Something related to Altantuya
Joseph Brehem, one of the French lawyers suing state defence giant DCNS, today said once the judicial probe into the controversial purchase of two Scorpene submarines by Malaysia is completed, the investigating judge will decide whether it should go to trial.
Brehem, who was in Kuala Lumpur recently to help gather evidence into the RM4.85 billion deal, said he was uncertain when this “preliminary” phase of investigation would be completed.
Under the French judicial system, during this preliminary inquiry stage, an investigating magistrate or judge will lead an inquiry into the complaint to ascertain whether there is a prima facie case before deciding on whether to commit it for trial.
“The case is still in the preliminary stage, which is not a public phase, and no one can have access to the files,” Brehem (right) told Malaysiakini in an email interview.
“This phase can take time – from anything like six months to a year or more, depending on investigations and on the conclusions of the judges,” he added.
Malaysian human rights group Suaram filed a complaint with the Paris Prosecutor’s Office in March, where the latter opened an investigation into the 2002 deal.
The NGO alleged that Armaris – a subsidiary of Thales and DCN, as the DCNS was formerly known – paid a commission of 114 million euros (RM534.8 million) to Malaysian company Perimekar Sdn Bhd.
Top French politician involved?
In 2002, DCN joined Thales and Spanish naval construction group Navantia in signing a contract to sell Malaysia a couple of submarines for around one billion euros (RM3.7 billion).
Premier Najib Razak was then defence minister and was responsible for negotiating the contract, while Perimeker is reportedly owned by the wife of his confidante, Abdul Razak Baginda.
Following Suaram’s complaint, files pertaining to the Malaysian deal were seized by French financial police in a raid on DCNS offices earlier this month.
Payment of commissions on defence contracts amounts to corruption and is punishable under French law.
The subject of commissions for the submarines first surfaced after the murder of Mongolian national Altantuya Shaariibuu who allegedly came to Malaysia to seek a cut of the deal from Abdul Razak, as she was said to have acted as translator for the Malaysian side.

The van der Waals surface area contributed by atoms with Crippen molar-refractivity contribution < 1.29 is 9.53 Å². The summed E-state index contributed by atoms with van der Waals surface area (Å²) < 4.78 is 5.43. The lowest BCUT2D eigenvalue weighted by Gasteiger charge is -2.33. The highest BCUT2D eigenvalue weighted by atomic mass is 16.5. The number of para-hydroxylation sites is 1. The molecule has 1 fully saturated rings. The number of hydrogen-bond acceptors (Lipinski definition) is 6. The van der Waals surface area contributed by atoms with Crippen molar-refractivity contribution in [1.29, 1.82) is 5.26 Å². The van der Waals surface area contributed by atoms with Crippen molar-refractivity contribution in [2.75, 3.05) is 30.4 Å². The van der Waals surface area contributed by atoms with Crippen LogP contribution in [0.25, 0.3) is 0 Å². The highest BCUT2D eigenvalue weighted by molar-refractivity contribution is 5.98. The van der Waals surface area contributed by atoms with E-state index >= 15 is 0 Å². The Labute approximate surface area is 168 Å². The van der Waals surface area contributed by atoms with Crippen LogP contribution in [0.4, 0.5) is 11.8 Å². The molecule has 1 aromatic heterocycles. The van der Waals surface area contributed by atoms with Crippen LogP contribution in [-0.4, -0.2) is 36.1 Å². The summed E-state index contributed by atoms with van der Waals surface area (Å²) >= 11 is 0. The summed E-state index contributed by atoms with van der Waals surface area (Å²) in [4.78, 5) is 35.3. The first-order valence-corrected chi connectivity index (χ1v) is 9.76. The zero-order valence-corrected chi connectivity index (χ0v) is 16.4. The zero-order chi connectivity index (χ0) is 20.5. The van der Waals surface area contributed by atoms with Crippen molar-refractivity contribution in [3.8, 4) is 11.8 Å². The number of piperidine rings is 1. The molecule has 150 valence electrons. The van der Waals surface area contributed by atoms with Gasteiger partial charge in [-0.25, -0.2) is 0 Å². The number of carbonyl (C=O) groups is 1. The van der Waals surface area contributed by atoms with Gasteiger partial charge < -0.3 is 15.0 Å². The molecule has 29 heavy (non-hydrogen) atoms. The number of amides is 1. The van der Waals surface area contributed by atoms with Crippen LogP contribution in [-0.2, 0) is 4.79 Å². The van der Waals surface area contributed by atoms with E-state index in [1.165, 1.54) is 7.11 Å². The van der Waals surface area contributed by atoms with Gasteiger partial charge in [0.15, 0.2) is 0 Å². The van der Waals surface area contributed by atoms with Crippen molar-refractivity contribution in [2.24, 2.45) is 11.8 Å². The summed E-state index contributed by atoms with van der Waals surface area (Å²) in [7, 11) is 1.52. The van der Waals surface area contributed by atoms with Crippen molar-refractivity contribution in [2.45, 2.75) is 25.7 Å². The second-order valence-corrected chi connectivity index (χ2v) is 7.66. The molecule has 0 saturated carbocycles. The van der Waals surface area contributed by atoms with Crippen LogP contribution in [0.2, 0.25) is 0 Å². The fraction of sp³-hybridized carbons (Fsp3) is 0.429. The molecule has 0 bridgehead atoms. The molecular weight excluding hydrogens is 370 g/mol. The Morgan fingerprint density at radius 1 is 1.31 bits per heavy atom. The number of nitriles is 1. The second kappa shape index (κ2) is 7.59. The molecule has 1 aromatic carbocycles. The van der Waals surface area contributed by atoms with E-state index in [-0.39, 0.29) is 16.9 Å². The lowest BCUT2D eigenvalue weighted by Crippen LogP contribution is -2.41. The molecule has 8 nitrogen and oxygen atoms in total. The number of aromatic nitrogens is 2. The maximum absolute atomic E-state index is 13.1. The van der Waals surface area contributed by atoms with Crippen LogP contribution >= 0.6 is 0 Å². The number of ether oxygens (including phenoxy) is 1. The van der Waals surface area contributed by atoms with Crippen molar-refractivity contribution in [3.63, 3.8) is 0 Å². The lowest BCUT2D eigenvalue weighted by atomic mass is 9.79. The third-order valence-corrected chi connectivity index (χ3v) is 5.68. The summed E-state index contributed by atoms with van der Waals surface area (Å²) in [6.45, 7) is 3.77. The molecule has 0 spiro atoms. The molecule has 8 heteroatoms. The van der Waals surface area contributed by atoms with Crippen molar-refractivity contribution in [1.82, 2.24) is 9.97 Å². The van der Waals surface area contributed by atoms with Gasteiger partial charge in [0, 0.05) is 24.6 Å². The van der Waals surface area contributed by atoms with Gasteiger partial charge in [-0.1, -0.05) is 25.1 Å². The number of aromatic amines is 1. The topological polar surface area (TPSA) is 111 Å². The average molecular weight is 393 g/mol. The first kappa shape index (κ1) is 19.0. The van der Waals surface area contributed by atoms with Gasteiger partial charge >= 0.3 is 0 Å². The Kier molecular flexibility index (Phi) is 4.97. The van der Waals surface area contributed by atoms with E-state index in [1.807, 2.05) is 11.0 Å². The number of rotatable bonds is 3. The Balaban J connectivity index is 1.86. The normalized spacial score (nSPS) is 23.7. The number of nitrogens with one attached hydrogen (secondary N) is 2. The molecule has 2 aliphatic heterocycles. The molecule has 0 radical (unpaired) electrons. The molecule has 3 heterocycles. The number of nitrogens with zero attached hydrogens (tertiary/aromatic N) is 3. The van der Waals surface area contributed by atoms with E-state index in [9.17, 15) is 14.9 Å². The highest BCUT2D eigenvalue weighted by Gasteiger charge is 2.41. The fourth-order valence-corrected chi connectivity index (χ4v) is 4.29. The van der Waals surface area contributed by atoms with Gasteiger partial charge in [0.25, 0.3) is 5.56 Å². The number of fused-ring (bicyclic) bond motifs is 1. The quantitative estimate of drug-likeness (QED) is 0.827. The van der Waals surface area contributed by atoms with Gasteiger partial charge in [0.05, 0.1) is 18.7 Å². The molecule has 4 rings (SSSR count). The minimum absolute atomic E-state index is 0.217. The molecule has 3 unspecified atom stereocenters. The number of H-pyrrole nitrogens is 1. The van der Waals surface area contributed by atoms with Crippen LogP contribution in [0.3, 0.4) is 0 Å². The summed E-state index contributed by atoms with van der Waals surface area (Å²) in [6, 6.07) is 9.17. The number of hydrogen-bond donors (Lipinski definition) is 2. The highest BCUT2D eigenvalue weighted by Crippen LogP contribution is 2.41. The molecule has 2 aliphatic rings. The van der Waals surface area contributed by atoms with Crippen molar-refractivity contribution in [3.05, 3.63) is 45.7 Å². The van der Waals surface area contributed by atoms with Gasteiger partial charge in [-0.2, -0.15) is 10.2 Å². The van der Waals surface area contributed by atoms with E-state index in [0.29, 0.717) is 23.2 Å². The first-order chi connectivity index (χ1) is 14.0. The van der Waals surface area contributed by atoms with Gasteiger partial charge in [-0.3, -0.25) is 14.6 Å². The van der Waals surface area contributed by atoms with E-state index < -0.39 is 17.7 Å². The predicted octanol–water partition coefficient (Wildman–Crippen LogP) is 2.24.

Altantuya, who was also Abdul Razak’s mistress, met her untimely death when parts of her body were found scattered in a jungle clearing in Shah Alam in 2006, following which two police personnel were convicted for her murder while Abdul Razak was acquitted of abetment charges.
On Wednesday, Batu MP Tian Chua, who was in Paris to talk to experts in the field, revealed that the only missing link in the case was the identity of a French politician involved in the scandal.
According to Chua, the evidence gathered from the probe into the Malaysian scandal can support the case against DCNS over a Pakistan arms deal, which allegedly prompted an attack that killed 11 French engineers in Karachi eight years ago.
On the involvement of a French politician in the murky deal, Brehem would neither deny nor confirm it, but said “there is yet to be any proof” of the person involved.
French media take interest
Brehem is however upbeat about the outcome of the case as the French media have begun to take an interest in its development due to evidence of alleged corruption.
Meanwhile, Suaram board member Cynthia Gabriel (left) said she and Latheefa Koya, who represents Lawyers for Liberty, were also in Paris to meet with French journalists to explain details and relevance of the case.
Gabriel said French journalists have begun to cast their eyes on the issues following the raid on DCNS files, which was specifically related to Suaram’s complaints.
Suaram plans to launch a nationwide campaign to explain the issue and progress of the case.
“We will keep the public momentum going in Malaysia,” she said, adding civil society groups will come together to highlight the matter.
Yesterday, the Defence Ministry repeated its denial that commissions were paid by any party for the procurement of the Royal Malaysian Navy’s two Scorpene submarines.
Its minister, Zahid Ahmad Hamidi, said in a written parliamentary reply that the government had only made payments to two contractors – France’s DCNS and Spain’s Navantia – for the construction of the submarines.
Perimekar on the other hand, was paid for “coordination services” for the Malaysian submarine crew.